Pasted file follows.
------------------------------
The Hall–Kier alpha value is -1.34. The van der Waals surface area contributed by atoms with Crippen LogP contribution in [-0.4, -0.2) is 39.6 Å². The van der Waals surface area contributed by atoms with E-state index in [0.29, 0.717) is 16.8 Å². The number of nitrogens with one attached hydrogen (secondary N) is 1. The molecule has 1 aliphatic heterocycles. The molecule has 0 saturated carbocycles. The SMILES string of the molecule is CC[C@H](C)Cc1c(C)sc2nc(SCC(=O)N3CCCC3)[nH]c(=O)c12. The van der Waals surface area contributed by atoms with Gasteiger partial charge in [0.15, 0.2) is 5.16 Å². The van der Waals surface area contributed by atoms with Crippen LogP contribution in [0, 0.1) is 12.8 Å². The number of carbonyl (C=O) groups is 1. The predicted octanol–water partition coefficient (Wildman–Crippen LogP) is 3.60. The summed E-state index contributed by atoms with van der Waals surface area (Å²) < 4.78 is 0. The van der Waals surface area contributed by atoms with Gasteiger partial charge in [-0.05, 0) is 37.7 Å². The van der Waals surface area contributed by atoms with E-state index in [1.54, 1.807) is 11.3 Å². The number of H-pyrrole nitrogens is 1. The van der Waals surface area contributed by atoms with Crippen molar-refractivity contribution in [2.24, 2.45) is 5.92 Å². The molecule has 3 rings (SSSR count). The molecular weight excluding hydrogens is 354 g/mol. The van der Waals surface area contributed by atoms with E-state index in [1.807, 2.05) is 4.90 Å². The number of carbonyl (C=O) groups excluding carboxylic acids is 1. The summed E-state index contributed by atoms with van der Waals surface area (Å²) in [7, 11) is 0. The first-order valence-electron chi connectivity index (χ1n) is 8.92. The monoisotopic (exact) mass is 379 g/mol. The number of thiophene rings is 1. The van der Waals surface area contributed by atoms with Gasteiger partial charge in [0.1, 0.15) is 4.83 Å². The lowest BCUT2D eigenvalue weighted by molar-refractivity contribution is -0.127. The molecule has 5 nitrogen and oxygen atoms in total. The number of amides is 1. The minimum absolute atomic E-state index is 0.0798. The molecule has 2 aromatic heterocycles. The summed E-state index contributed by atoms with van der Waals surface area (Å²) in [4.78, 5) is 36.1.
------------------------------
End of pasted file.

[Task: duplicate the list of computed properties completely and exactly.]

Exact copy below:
The Hall–Kier alpha value is -1.34. The van der Waals surface area contributed by atoms with Crippen LogP contribution in [-0.4, -0.2) is 39.6 Å². The van der Waals surface area contributed by atoms with E-state index in [0.29, 0.717) is 16.8 Å². The number of nitrogens with one attached hydrogen (secondary N) is 1. The molecule has 1 aliphatic heterocycles. The molecule has 0 saturated carbocycles. The SMILES string of the molecule is CC[C@H](C)Cc1c(C)sc2nc(SCC(=O)N3CCCC3)[nH]c(=O)c12. The van der Waals surface area contributed by atoms with Gasteiger partial charge in [0.15, 0.2) is 5.16 Å². The van der Waals surface area contributed by atoms with Crippen LogP contribution in [0, 0.1) is 12.8 Å². The number of carbonyl (C=O) groups is 1. The predicted octanol–water partition coefficient (Wildman–Crippen LogP) is 3.60. The summed E-state index contributed by atoms with van der Waals surface area (Å²) < 4.78 is 0. The van der Waals surface area contributed by atoms with Gasteiger partial charge in [-0.05, 0) is 37.7 Å². The van der Waals surface area contributed by atoms with E-state index in [1.54, 1.807) is 11.3 Å². The number of H-pyrrole nitrogens is 1. The van der Waals surface area contributed by atoms with Crippen molar-refractivity contribution in [2.24, 2.45) is 5.92 Å². The molecule has 3 rings (SSSR count). The molecular weight excluding hydrogens is 354 g/mol. The van der Waals surface area contributed by atoms with E-state index in [1.807, 2.05) is 4.90 Å². The number of carbonyl (C=O) groups excluding carboxylic acids is 1. The summed E-state index contributed by atoms with van der Waals surface area (Å²) in [7, 11) is 0. The first-order valence-electron chi connectivity index (χ1n) is 8.92. The monoisotopic (exact) mass is 379 g/mol. The number of thiophene rings is 1. The van der Waals surface area contributed by atoms with Gasteiger partial charge in [0.1, 0.15) is 4.83 Å². The lowest BCUT2D eigenvalue weighted by molar-refractivity contribution is -0.127. The molecule has 5 nitrogen and oxygen atoms in total. The number of amides is 1. The minimum absolute atomic E-state index is 0.0798. The molecule has 2 aromatic heterocycles. The summed E-state index contributed by atoms with van der Waals surface area (Å²) in [4.78, 5) is 36.1.